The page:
How to bag a minter and not a munter

O O Here are the things you should look for when pur­chas­ing a bike pri­vately

Motorcycle News (UK) - - This Week -

1 Take your pick

There are thou­sands of used ma­chines on the mar­ket – in an av­er­age week there are more than 12,000 to be found across our mc­n­bikesfor­ web­site and also in the tra­di­tional clas­si­fied pages in the pa­per. Do your home­work be­fore set­tling on a par­tic­u­lar bike – see what sort of prices ma­chines are go­ing for and re­search any com­mon is­sues you need to quiz the owner about when you get in con­tact.

2 Check the his­tory

Make con­tact with the seller and ask them any ques­tions that you need clar­i­fi­ca­tion on. If you still find the bike at­trac­tive af­ter the ini­tial chat, ask for the bike’s reg num­ber then go on­line and search for ‘MCN bike check’. This ser­vice costs as lit­tle as £5.33 and checks the bike’s his­tory for past in­sur­ance claims and out­stand­ing fi­nance, then re­ports back to you in­stantly. All you have to do is en­ter the reg num­ber.

3 Check the mileage

This is an­other check that has been made pos­si­ble by us­ing an on­line data­base. It checks the bike’s cur­rent MOT sta­tus, and also its MOT his­tory – list­ing things like ad­vi­sories and any fails. This has the added ben­e­fit of show­ing the ve­hi­cle’s recorded mileage for ev­ery year it’s been tested. It’s a free ser­vice and is on­line only: www.­tus

4 Do the num­bers match?

Ar­range to view the bike, ideally at the reg­is­tered keeper’s ad­dress. Have a look over the bike and check the Ve­hi­cle Iden­ti­fi­ca­tion Num­ber ( VIN). This is usu­ally a multi-digit code stamped on or near the head­stock, or fixed to a metal plaque on the frame. The num­bers should look neat and un­tam­pered with, and should match the V5.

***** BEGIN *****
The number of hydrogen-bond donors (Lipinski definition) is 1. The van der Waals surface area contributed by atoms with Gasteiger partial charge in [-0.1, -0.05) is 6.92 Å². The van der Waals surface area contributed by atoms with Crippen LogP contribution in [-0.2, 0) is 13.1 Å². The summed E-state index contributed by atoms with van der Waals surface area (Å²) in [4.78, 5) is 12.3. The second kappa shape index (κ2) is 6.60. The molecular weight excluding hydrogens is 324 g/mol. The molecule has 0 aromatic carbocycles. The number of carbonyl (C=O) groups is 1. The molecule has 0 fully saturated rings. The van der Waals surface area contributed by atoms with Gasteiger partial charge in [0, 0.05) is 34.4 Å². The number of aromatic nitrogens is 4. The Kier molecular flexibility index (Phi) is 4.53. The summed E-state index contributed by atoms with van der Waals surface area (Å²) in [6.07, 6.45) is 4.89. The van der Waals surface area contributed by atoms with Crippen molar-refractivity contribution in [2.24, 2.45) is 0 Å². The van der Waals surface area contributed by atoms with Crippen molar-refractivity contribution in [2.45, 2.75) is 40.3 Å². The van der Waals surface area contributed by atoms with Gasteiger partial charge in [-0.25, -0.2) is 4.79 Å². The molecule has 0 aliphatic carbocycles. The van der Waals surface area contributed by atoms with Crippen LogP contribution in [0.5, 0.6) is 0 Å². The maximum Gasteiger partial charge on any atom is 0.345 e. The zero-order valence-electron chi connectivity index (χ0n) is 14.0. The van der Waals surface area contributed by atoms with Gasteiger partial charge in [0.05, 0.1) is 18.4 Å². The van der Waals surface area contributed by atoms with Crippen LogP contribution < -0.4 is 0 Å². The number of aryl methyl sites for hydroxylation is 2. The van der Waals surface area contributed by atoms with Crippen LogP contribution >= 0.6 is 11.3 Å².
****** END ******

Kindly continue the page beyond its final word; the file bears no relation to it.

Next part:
6 In­ves­ti­gate sus­pi­cious ar­eas

A sticker can cover up a scratch or a low-speed spill – be sus­pi­cious of any de­cals that could be hid­ing scuffs. Ask the owner if it’s there for any par­tic­u­lar rea­son, or see if they’re will­ing to peel it off. Also look around for signs of dam­age, han­dle­bar ends, footrests and scuffed mir­rors etc.

8 Take a closer look

Check the chain and sprock­ets for wear and cor­rect ad­just­ment. Like the con­di­tion of the tyres, this can give you an in­di­ca­tion as to how the bike has been looked af­ter. An­other thing to check for is oil leaks; try and es­tab­lish where the bike is usu­ally stored then check for any stains on the floor which would war­rant fur­ther investigation. Give the bike a good look over – take your time and al­ways try and view in day­light.

5 Ser­vic­ing investigation

Next check the ser­vice his­tory. On higher mileage bikes ma­jor ser­vices need to be done by a fran­chised dealer or a rep­utable in­de­pen­dent ser­vice cen­tre. Do some re­search be­fore­hand and make sure you know when any costly ma­jor ser­vices are lurk­ing on the hori­zon – they give you some­thing to hag­gle about.

7 Giv­ing you ex­tra

Buy­ing a bike with aftermarket parts al­ready fit­ted can be a way of sav­ing your­self some money, as ex­pen­sive ac­ces­sories don’t re­ally have that much of an ef­fect on a used bike’s over­all price. With items like ex­hausts, make sure they are le­gal and able to pass MOT. And ask about whether the parts have been pro­fes­sion­ally fit­ted.

9 Feel the heat

Feel the en­gine cases for warmth. Ideally the bike should be stone cold, as a pre-warmed bike could be mask­ing an en­gine prob­lem or start­ing is­sue. A four-stroke en­gine in good or­der shouldn’t smoke when be­ing started from cold, and there should be no rat­tling or ex­ces­sive me­chan­i­cal noise. Once warm, check the tem­per­a­ture gauge is func­tion­ing cor­rectly.

Proper checks made, it’s time to seal the deal

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